IRISH people have a strong level of intolerance for nonnationals, according to the results of an opinion poll commissioned by the Sunday Tribune.
Almost 80% of respondents to the Sunday Tribune/Millward Brown IMS poll said the government should restrict the number of non-nationals it accepts into the country. The poll also shows that a significant proportion of the population have little contact with people from a non-national background, with two thirds of respondents saying they had no non-national friends.
While almost 80% of respondents agreed with the statement, 'It is good that children in Ireland today are growing up in a multi-cultural society', 30% of respondents said they would not want their son or daughter to marry a non-national while 43% said they would reconsider buying a house if they knew a lot of non-nationals lived in the area.
When presented with the statement 'Non-nationals are too much of a drain on our social welfare system' a majority (56%) either agreed or strongly agreed. There was even higher acceptance of this view among those from a farming background (73%) and over the age of 65 years (66%).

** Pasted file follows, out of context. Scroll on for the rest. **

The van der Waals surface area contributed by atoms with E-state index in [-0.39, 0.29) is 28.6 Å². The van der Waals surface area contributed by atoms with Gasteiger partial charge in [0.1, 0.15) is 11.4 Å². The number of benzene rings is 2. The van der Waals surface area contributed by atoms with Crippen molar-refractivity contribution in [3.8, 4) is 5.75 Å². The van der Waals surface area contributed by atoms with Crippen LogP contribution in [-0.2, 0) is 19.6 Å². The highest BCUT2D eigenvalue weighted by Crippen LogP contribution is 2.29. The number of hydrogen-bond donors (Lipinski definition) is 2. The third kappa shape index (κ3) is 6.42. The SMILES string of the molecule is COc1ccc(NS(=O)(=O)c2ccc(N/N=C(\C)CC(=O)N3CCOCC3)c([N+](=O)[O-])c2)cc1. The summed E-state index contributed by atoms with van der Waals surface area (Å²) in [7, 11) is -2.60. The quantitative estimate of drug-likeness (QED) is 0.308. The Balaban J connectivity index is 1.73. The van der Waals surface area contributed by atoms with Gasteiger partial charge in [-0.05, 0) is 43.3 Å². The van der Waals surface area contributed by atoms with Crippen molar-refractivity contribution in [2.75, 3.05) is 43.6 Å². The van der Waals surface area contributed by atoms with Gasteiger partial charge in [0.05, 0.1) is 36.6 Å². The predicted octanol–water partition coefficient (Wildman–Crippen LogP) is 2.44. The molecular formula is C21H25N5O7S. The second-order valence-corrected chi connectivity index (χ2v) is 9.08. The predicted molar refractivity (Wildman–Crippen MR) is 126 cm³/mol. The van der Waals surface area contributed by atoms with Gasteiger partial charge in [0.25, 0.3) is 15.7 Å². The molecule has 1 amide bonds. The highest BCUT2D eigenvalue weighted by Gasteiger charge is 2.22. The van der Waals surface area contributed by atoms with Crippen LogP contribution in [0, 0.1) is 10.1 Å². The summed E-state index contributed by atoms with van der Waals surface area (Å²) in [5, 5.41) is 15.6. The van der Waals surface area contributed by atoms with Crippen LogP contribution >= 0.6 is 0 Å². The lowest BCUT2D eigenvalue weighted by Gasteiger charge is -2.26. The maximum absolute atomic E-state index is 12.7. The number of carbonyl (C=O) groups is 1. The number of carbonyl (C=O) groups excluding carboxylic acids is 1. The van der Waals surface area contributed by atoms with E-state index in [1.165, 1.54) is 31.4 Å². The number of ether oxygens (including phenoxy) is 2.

Just over half of respondents (51%) agreed that it was great to have non-nationals living in their local community. However, there was considerable regional variation in attitudes on this issue, with almost two thirds of those living in Dublin responding positively to the idea, but agreement declining in Munster to 51% and in Connacht/Ulster to 40%.
Two thirds of respondents said justice minister Michael McDowell was correct to reverse the deportation order made against Nigerian-born Leaving Cert student Kunle Elukanlo.
Some 77% of respondents agreed that Irish people living illegally in the US should be allowed to legally stay there.
There was somewhat less support (66%) for allowing nonnationals waiting for decisions on their Irish residence applications to stay in Ireland.